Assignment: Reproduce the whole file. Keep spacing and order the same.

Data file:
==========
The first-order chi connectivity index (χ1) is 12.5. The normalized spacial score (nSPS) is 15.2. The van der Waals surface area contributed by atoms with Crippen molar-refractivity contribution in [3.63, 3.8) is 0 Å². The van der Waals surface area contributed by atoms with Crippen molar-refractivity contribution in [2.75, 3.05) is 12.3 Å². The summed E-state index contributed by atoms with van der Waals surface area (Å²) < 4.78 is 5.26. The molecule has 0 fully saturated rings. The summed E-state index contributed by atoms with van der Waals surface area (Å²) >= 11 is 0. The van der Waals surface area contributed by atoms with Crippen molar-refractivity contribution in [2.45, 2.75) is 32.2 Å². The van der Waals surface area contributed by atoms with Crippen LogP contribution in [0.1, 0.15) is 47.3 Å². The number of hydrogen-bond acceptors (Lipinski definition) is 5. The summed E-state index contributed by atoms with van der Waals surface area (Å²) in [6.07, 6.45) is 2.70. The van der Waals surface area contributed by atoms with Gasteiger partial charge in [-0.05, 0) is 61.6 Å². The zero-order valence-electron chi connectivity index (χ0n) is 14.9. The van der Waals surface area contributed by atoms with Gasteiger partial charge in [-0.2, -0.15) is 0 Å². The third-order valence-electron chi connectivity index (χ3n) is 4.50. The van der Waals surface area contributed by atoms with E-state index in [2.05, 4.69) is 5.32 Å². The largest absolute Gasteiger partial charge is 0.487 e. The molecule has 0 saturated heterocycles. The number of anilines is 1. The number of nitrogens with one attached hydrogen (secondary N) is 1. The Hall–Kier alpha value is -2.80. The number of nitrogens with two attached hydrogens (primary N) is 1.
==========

The first-order chi connectivity index (χ1) is 12.5. The normalized spacial score (nSPS) is 15.2. The van der Waals surface area contributed by atoms with Crippen molar-refractivity contribution in [3.63, 3.8) is 0 Å². The van der Waals surface area contributed by atoms with Crippen molar-refractivity contribution in [2.75, 3.05) is 12.3 Å². The summed E-state index contributed by atoms with van der Waals surface area (Å²) < 4.78 is 5.26. The molecule has 0 fully saturated rings. The summed E-state index contributed by atoms with van der Waals surface area (Å²) >= 11 is 0. The van der Waals surface area contributed by atoms with Crippen molar-refractivity contribution in [2.45, 2.75) is 32.2 Å². The van der Waals surface area contributed by atoms with Crippen LogP contribution in [0.1, 0.15) is 47.3 Å². The number of hydrogen-bond acceptors (Lipinski definition) is 5. The summed E-state index contributed by atoms with van der Waals surface area (Å²) in [6.07, 6.45) is 2.70. The van der Waals surface area contributed by atoms with Gasteiger partial charge in [-0.05, 0) is 61.6 Å². The zero-order valence-electron chi connectivity index (χ0n) is 14.9. The van der Waals surface area contributed by atoms with Gasteiger partial charge in [-0.2, -0.15) is 0 Å². The third-order valence-electron chi connectivity index (χ3n) is 4.50. The van der Waals surface area contributed by atoms with E-state index in [2.05, 4.69) is 5.32 Å². The largest absolute Gasteiger partial charge is 0.487 e. The molecule has 0 saturated heterocycles. The number of anilines is 1. The number of nitrogens with one attached hydrogen (secondary N) is 1. The Hall–Kier alpha value is -2.80. The number of nitrogens with two attached hydrogens (primary N) is 1.